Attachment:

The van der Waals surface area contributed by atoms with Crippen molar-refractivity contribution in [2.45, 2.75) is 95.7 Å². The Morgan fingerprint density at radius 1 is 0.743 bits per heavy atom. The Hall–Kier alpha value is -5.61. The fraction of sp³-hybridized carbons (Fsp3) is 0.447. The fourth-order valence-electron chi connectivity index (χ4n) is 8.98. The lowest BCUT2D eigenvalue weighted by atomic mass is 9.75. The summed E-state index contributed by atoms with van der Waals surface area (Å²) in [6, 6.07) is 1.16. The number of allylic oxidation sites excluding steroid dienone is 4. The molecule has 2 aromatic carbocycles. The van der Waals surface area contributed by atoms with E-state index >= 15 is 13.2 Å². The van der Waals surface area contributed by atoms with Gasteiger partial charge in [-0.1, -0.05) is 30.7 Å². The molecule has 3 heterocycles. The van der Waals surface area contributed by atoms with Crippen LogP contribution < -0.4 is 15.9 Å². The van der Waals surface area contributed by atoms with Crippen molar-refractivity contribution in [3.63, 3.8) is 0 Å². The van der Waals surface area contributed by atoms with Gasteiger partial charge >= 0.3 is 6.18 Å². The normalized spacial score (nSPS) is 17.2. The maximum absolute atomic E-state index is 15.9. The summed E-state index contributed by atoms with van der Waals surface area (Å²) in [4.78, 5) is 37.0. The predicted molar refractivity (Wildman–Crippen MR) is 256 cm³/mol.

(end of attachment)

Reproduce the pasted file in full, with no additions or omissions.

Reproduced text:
The van der Waals surface area contributed by atoms with Crippen molar-refractivity contribution in [2.45, 2.75) is 95.7 Å². The Morgan fingerprint density at radius 1 is 0.743 bits per heavy atom. The Hall–Kier alpha value is -5.61. The fraction of sp³-hybridized carbons (Fsp3) is 0.447. The fourth-order valence-electron chi connectivity index (χ4n) is 8.98. The lowest BCUT2D eigenvalue weighted by atomic mass is 9.75. The summed E-state index contributed by atoms with van der Waals surface area (Å²) in [6, 6.07) is 1.16. The number of allylic oxidation sites excluding steroid dienone is 4. The molecule has 2 aromatic carbocycles. The van der Waals surface area contributed by atoms with E-state index >= 15 is 13.2 Å². The van der Waals surface area contributed by atoms with Gasteiger partial charge in [-0.1, -0.05) is 30.7 Å². The molecule has 3 heterocycles. The van der Waals surface area contributed by atoms with Crippen LogP contribution < -0.4 is 15.9 Å². The van der Waals surface area contributed by atoms with Crippen molar-refractivity contribution in [3.63, 3.8) is 0 Å². The van der Waals surface area contributed by atoms with Gasteiger partial charge >= 0.3 is 6.18 Å². The normalized spacial score (nSPS) is 17.2. The maximum absolute atomic E-state index is 15.9. The summed E-state index contributed by atoms with van der Waals surface area (Å²) in [4.78, 5) is 37.0. The predicted molar refractivity (Wildman–Crippen MR) is 256 cm³/mol.